9:18 AM » Fed's Bullard: Labor market slack is not significant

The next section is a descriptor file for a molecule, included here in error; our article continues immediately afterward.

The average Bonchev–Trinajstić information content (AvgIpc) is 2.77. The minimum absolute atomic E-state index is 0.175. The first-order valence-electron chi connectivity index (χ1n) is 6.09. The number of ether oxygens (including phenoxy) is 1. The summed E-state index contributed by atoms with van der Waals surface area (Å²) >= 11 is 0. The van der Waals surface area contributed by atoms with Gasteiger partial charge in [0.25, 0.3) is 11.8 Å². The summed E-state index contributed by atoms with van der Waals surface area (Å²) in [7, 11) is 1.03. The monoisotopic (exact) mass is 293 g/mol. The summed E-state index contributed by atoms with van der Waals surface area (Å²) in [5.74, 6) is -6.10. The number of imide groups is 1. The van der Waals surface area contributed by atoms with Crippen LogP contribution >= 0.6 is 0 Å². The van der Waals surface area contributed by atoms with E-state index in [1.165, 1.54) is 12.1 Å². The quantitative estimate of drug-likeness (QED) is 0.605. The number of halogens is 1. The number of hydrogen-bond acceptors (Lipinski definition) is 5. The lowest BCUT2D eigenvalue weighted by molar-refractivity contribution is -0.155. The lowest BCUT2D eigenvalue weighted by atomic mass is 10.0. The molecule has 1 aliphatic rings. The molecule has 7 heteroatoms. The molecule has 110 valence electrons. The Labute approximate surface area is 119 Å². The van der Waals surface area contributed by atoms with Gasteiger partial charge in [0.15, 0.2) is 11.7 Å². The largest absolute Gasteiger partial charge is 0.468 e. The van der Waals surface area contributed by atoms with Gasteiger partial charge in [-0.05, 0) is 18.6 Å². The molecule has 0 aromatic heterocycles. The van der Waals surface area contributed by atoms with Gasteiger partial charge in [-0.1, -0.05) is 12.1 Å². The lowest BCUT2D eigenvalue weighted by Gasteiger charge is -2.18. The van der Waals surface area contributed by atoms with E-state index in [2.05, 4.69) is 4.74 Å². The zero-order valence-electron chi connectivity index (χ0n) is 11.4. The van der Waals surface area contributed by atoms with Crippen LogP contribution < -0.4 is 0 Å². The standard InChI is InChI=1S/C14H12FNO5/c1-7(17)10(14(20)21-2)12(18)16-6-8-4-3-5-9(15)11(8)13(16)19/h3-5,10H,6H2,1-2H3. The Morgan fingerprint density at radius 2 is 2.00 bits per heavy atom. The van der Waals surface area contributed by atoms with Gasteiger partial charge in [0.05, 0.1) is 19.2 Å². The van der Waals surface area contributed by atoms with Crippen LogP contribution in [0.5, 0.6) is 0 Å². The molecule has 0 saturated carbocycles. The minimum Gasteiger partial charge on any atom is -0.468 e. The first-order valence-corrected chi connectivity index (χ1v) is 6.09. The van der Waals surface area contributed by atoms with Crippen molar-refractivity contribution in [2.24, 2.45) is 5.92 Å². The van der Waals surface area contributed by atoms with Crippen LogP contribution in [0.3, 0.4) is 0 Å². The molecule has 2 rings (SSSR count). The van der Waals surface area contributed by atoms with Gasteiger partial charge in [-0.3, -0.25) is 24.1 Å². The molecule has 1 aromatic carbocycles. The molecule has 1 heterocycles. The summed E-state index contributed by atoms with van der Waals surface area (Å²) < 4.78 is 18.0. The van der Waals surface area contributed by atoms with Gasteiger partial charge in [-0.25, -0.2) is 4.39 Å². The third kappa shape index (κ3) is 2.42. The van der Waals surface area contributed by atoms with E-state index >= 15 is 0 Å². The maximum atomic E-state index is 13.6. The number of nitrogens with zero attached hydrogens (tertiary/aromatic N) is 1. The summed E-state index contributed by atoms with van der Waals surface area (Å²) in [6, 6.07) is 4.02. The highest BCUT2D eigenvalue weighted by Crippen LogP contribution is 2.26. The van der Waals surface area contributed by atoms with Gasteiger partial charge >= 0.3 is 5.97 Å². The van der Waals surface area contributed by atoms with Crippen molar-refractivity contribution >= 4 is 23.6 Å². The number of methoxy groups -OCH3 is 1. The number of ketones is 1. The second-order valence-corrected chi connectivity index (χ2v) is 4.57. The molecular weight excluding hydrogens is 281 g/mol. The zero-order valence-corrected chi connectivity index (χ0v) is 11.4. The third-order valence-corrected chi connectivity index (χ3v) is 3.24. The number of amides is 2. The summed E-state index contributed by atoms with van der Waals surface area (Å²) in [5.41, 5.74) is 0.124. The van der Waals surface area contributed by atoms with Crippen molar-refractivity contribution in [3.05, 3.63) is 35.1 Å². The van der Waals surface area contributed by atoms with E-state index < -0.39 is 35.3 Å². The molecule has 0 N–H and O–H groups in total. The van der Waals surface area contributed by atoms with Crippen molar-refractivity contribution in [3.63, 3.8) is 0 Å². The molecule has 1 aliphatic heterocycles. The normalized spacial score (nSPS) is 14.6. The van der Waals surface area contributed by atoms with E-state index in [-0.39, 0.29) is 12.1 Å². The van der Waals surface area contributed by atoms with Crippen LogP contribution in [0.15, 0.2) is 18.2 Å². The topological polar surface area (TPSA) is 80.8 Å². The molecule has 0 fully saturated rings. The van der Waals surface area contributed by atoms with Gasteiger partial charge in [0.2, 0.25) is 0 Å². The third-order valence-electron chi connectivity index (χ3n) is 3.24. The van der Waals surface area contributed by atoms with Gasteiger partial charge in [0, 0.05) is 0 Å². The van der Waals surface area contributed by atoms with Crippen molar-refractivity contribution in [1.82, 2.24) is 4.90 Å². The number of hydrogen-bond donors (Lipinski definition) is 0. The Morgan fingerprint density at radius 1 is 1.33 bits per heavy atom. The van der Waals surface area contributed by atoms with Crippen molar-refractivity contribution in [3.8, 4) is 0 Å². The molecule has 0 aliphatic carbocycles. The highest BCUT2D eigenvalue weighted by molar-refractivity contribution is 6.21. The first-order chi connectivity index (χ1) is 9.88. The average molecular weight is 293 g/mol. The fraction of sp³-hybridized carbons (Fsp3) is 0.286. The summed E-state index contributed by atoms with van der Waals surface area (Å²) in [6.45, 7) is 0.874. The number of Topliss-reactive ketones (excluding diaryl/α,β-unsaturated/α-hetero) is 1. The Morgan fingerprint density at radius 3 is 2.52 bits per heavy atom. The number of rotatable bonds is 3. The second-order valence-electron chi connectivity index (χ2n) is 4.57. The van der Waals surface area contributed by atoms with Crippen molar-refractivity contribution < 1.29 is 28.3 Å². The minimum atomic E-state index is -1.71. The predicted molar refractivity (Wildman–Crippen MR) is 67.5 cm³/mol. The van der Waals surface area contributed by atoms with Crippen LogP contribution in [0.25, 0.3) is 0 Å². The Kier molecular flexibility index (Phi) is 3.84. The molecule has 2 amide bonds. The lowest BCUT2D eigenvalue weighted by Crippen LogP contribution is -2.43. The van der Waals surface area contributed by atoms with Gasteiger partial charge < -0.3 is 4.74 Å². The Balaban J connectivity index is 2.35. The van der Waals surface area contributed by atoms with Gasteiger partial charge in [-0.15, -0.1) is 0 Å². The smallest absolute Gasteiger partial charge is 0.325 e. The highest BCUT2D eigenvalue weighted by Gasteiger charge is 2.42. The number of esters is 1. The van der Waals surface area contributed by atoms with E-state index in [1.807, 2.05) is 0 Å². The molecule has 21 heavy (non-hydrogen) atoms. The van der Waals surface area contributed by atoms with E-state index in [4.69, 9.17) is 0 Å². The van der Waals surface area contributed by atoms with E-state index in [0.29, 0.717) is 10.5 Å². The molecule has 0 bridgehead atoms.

JACKSON HOLE (MarketWatch) - St. Louis Fed President James Bullard said Friday he argued against adding the word "significant" to describe labor market underutilization in the central bank's latest policy statement. The Fed's policy statement said that "a range of labor market indicators suggests that there remains significant underutilization of labor resources." In an interview with CNBC, Bullard said that that there is some slack in the labor market but it is not significant. He said the low unemployment rate and strong nonfarm payroll growth send clear signals about the state of the labor market and other, more specialized measures, like labor market participation rate, don't add much information and have historically been considered outside the purview of monetary policy. Fed Chairwoman Janet Yellen has been pointing to a dashboard of labor market indicators pointing to significant slack in the jobs market. Bullard, who is not a voting member of the Fed policy committee this year, said that he was sticking with his forecast that economic conditions will call for the first Fed rate hike in March 2015, a few months sooner than the majority of his colleagues.